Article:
Keeping faith in America.
When I was young ... there never was any question of right and wrong. We knew our catechism, and that was enough. We learned our creed and our duty. Every respectable person had the same opinions.
NO, THOSE AREN'T THE WORDS OF A DISGRUNTLED parishioner (or pastor, prelate, or pontiff) complaining about the changes in American Catholicism since Vatican II. Although they might well express the sentiment of many restorationists in the hierarchy and elsewhere who regularly bemoan that we've thrown the baby out with the bathwater (or the Baltimore catechism)--or demand that recalcitrant theologians and laity toe the company line on contraception, homosexuality, women's ordination, abortion, and divorce. Instead, the citation comes from George Eliot's 19th-century novel Middlemarch and expresses an aging Anglican's nostalgia for the moral certitude and unanimity of her youth.
American Catholics, it would seem, are not the only--or the first--pilgrim people to experience a profound change in their church or, indeed, in themselves. And just how is this pilgrimage from the ghetto Catholicism of our parents or childhood to today's so-called "cafeteria Catholicism" progressing?
One recent report on the current state of American Catholicism was published last October in the National Catholic Reporter (see related story on pages 14-15). In a cover story on the changing face of Catholic identity in America, sociologists William D'Antonio, Dean Hoge, James Davidson, and Katherine Meyer reported the findings of an extensive survey conducted earlier in the year and noted three trends of interest:
(1) While a large majority of respondents saw the sacraments, spiritual growth, community, and the church's beliefs on social justice and Mary as critical to their Catholic identity, only a minority viewed the Vatican's teaching authority with similar weight. Indeed, post-Vatican II and college-educated laity paid the least attention to this issue.
(2) In spite of the fact that most Catholics support more open, democratic decision-making processes in the church and want to have an increased say regarding parish finances, the selection of clergy, and the ordination of women, there seems to be a growing indifference to the institutional church. Fewer and fewer of the laity see weekly Mass attendance as essential to being a good Catholic. Fewer report that the church is an important part of their lives. And more admit that they could imagine themselves leaving the church.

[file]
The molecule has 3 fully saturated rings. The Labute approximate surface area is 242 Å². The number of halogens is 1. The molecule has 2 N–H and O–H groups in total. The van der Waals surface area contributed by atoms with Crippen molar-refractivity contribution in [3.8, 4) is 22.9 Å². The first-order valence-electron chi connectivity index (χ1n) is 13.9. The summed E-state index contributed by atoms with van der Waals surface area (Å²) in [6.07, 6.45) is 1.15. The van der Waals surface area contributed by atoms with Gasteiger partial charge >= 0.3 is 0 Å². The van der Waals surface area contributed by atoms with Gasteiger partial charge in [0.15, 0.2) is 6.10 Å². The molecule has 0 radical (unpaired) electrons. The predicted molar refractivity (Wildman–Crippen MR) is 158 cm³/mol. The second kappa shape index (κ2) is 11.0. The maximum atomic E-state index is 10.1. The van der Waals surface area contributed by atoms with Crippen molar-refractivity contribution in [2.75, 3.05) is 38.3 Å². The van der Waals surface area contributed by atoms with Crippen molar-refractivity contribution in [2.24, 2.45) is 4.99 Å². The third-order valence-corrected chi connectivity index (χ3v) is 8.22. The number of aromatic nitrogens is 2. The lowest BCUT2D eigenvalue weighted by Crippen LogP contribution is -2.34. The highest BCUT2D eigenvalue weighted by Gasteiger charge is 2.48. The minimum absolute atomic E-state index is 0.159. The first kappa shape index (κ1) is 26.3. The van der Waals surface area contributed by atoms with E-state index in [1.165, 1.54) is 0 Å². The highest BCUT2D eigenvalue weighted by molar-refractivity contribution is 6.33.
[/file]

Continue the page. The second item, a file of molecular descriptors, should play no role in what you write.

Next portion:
(3) Along with this increasing indifference, the sociologists report on a growing sense of moral autonomy among American Catholics, making them less likely to defer to the Vatican on ethical, political, or disciplinary questions. Even among parishioners attending Mass on a weekly basis, only a
minority thought that church leaders should have the final say on questions of contraception, remarriage, homosexuality, nonmarital sex, or abortion. Most believed that church teachings on unions, the death penalty, abortion, and a male celibate clergy were peripheral to their faith. As the authors of this study note, there is ample evidence of pluralism in the Catholic Church in America--and of a hierarchy of truths and values at odds with those being publicly defended by the hierarchy.
Just how did this happen in the American Catholic church? How did we come to have a laity that sees itself as Catholic and as deeply committed to moral autonomy and democratic structures, a laity that cherishes the sacraments, service to the poor, and Mary, but dissents (or tolerates dissent) from a large number of the hierarchy's most forcefully articulated moral positions?
How did this happen in a country where only half a century ago members of this immigrant church were seen as unthinking servants of Rome? How has it happened in a church where the hierarchy has spent the last two decades clarifying and reiterating its position on a wide range of disputed questions, issuing a universal catechism, and disciplining all sorts of folks who dissented from or questioned the authority of official teachings?
Father Mark Massa, S.J., a church historian at Fordham University, has an intriguing (if not complete) answer to this question. In Catholics and American Culture: Fulton Sheen, Dorothy Day, and the Notre Dame Football Team (Crossroad, 1999), Massa reports on two sea changes in which American Catholics have experienced themselves as moving from the margins to the center, coming to understand themselves as partners, even leaders, in the larger conversations around them.